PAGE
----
Exemplary substituents for the terms “ring system,” “heterocycle,” “heterocyclic,” and “heterocyclo” include one or more substituent groups as described above for substituted alkyl or substituted aryl, and smaller heterocyclos, such as, epoxides, aziridines and the like.
The term “alkanoyl” refers to —C(O)-alkyl.
The term “substituted alkanoyl” refers to —C(O)-substituted alkyl.
The term “heteroatoms” shall include oxygen, sulfur and nitrogen.
The compounds represented by formula II form salts with a variety of organic and inorganic acids. Such salts include those formed with hydrogen chloride, hydrogen bromide, methanesulfonic acid, hydroxyethanesulfonic acid, sulfuric acid, acetic acid, trifluoroacetic acid, maleic acid, benzenesulfonic acid, toluenesulfonic acid and various others as are recognized by those of ordinary skill in the art of pharmaceutical compounding. Such salts are formed by reacting a compound represented by formula II in an equivalent amount of the acid in a medium in which the salt precipitates or in an aqueous medium followed by evaporation.
In addition, zwitterions (“inner salts”) can be formed and are included within the term salts as used herein.
The compounds represented by formulae I and II above may exist as multiple optical, geometric, and stereoisomers. While the compounds shown herein are depicted for one optical orientation, included within the present invention are all isomers and mixtures thereof.
Use and Utility
The invention is a process by which compounds represented by formula II above that are microtubule-stabilizing agents are produced. The compounds, and thus the process, are useful in the treatment of a variety of cancers and other proliferative diseases including, but not limited to, the following;
carcinoma, including that of the bladder, breast, colon, kidney, liver, lung, ovary, pancreas, stomach, cervix, thyroid and skin, including squamous cell carcinoma;
hematopoietic tumors of lymphoid lineage, including leukemia, acute lymphocytic leukemia, acute lymphoblastic leukemia, B-cell lymphoma, T-cell lymphoma, Hodgkins lymphoma, non-Hodgkins lymphoma, hairy cell lymphoma and Burketts lymphoma;
hematopoietic tumors of myeloid lineage, including acute and chronic myelogenous leukemias and promyelocytic leukemia;
tumors of mesenchymal origin, including fibrosarcoma and rhabdomyoscarcoma;
other tumors, including melanoma, seminoma, teratocarcinoma, neuroblastoma and glioma;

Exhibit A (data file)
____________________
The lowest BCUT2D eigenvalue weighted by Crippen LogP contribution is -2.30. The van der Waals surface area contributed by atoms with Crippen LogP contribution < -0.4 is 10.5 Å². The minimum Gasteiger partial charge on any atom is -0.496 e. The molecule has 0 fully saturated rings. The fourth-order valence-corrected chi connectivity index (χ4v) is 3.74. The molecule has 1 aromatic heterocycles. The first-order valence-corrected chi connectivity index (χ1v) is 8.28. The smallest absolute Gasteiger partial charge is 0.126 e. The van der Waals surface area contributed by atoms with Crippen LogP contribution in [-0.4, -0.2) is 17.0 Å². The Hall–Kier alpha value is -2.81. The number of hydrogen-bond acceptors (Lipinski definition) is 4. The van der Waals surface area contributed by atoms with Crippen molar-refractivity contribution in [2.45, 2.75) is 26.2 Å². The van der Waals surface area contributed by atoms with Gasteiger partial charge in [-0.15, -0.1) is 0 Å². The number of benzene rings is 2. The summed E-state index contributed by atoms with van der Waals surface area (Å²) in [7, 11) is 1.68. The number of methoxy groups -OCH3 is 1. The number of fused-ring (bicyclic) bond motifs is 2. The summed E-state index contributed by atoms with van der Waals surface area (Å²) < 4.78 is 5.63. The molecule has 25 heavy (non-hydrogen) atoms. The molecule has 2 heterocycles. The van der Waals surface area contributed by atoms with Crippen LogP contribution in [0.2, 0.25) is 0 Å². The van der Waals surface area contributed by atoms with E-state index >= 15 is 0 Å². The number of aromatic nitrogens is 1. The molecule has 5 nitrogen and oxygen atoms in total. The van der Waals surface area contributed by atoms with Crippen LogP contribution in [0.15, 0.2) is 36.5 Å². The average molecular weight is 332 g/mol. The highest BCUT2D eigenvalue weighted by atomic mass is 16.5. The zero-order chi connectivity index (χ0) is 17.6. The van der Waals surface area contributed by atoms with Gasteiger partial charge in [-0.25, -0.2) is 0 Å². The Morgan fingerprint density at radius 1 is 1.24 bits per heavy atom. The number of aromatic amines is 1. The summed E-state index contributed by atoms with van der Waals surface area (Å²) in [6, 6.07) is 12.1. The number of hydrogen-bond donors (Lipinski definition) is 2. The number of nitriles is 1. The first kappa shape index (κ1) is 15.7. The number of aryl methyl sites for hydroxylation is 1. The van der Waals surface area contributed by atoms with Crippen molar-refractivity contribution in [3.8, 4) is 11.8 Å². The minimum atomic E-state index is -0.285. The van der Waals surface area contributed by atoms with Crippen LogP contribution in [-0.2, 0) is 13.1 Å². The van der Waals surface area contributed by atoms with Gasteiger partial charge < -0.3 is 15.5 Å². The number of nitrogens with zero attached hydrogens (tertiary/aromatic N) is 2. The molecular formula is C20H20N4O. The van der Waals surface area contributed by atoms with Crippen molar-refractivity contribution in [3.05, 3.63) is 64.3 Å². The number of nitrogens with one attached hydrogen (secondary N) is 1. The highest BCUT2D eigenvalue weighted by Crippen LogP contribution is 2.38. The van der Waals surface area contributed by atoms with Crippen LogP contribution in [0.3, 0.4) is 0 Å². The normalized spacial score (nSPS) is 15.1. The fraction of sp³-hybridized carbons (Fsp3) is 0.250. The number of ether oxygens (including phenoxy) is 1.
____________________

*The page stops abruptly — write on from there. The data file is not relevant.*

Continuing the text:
tumors of the central and peripheral nervous system, including astrocytoma, neuroblastoma, glioma, and schwannomas;
tumors of mesenchymal origin, including fibrosarcoma, rhabdomyoscaroma, and osteosarcoma; and
other tumors, including melanoma, xeroderma pigmentosum, keratoacanthoma, seminoma, thyroid follicular cancer and teratocarcinoma.
The compounds produced by the invention as represented by formula II above will also inhibit angiogenesis, thereby affecting the growth of tumors and providing treatment of tumors and tumor-related disorders. Such anti-angiogenesis properties of the compounds represented by formula II will also be useful in the treatment of other conditions responsive to anti-angiogenesis agents including, but not limited to, certain forms of blindness related to retinal vascularization, arthritis, especially inflammatory arthritis, multiple sclerosis, restinosis and psoriasis.
Compounds produced by the invention as represented by formula II will induce or inhibit apoptosis, a physiological cell death process critical for normal development and homeostasis. Alterations of apoptotic pathways contribute to the pathogenesis of a variety of human diseases. Compounds represented by formula II, as modulators of apoptosis, will be useful in the treatment of a variety of human diseases with aberrations in apoptosis including, but not limited to, cancer and precancerous lesions, immune response related diseases, viral infections, degenerative diseases of the musculoskeletal system and kidney disease.
Without wishing to be bound to any mechanism or morphology, the compounds produced by the invention as represented by formula II may also be used to treat conditions other than cancer or other proliferative diseases. Such conditions include, but are not limited to viral infections such as herpesvirus, poxvirus, Epstein-Barr virus, Sindbis virus and adenovirus; autoimmune diseases such as systemic lupus erythematosus, immune mediated glomerulonephritis, rheumatoid arthritis, psoriasis, inflammatory bowel diseases and autoimmune diabetes mellitus; neurodegenerative disorders such as Alzheimer's disease, AIDS-related dementia, Parkinson's disease, amyotrophic lateral sclerosis, retinitis pigmentosa, spinal muscular atrophy and cerebellar degeneration; AIDS; myelodysplastic syndromes; aplastic anemia; ischemic injury associated myocardial infarctions; stroke and reperfusion injury; restenosis; arrhythmia; atherosclerosis; toxin-induced or alcohol induced liver diseases; hematological diseases such as chronic anemia and aplastic anemia; degenerative diseases of the musculoskeletal system such as osteoporosis and arthritis; aspirin-sensitive rhinosinusitis; cystic fibrosis; multiple sclerosis; kidney diseases; and cancer pain.
General Methods of Preparation
The novel open-ring intermediates represented by formula I can be prepared from an epothilone starting material represented by formula III in Scheme 1 wherein Q, Z, and R1 through R6 are as defined above. The epothilone starting materials represented by formula III are known compounds, see, for example, Hofle, G., et al., Angew. Chem. Int. Ed. Engl., Vol. 35, No.13/14, 1567-1569 (1996); WO93/10121 published May 27, 1993; and WO97/19086 published May 29, 1997; Nicolaou, K. C., et al., Angew Chem. Int. Ed. Engl., Vol. 36, No. 19, 2097-2103 (1997); and Su, D. -S., et al., Angew Chem. Int. Ed. Engl., Vol. 36, No. 19, 2093-2097 (1997).